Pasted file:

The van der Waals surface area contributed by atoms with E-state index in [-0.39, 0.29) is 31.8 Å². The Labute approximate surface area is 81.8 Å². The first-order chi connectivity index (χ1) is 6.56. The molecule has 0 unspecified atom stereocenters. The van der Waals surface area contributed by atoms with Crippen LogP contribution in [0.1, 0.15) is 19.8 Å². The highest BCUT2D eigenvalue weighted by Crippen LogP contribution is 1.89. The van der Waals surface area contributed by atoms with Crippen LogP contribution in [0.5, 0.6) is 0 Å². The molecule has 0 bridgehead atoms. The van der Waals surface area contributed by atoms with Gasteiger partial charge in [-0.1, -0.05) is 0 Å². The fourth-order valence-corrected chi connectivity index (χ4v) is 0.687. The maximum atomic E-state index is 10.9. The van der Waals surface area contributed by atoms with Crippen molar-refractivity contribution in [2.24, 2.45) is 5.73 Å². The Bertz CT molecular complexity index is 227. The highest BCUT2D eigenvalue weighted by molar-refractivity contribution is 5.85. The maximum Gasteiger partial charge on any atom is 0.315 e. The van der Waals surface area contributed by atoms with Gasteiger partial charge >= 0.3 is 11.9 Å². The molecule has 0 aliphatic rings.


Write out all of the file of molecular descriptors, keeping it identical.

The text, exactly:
The van der Waals surface area contributed by atoms with E-state index in [-0.39, 0.29) is 31.8 Å². The Labute approximate surface area is 81.8 Å². The first-order chi connectivity index (χ1) is 6.56. The molecule has 0 unspecified atom stereocenters. The van der Waals surface area contributed by atoms with Crippen LogP contribution in [0.1, 0.15) is 19.8 Å². The highest BCUT2D eigenvalue weighted by Crippen LogP contribution is 1.89. The van der Waals surface area contributed by atoms with Crippen LogP contribution in [0.5, 0.6) is 0 Å². The molecule has 0 bridgehead atoms. The van der Waals surface area contributed by atoms with Gasteiger partial charge in [-0.1, -0.05) is 0 Å². The fourth-order valence-corrected chi connectivity index (χ4v) is 0.687. The maximum atomic E-state index is 10.9. The van der Waals surface area contributed by atoms with Crippen molar-refractivity contribution in [2.24, 2.45) is 5.73 Å². The Bertz CT molecular complexity index is 227. The highest BCUT2D eigenvalue weighted by molar-refractivity contribution is 5.85. The maximum Gasteiger partial charge on any atom is 0.315 e. The van der Waals surface area contributed by atoms with Gasteiger partial charge >= 0.3 is 11.9 Å². The molecule has 0 aliphatic rings.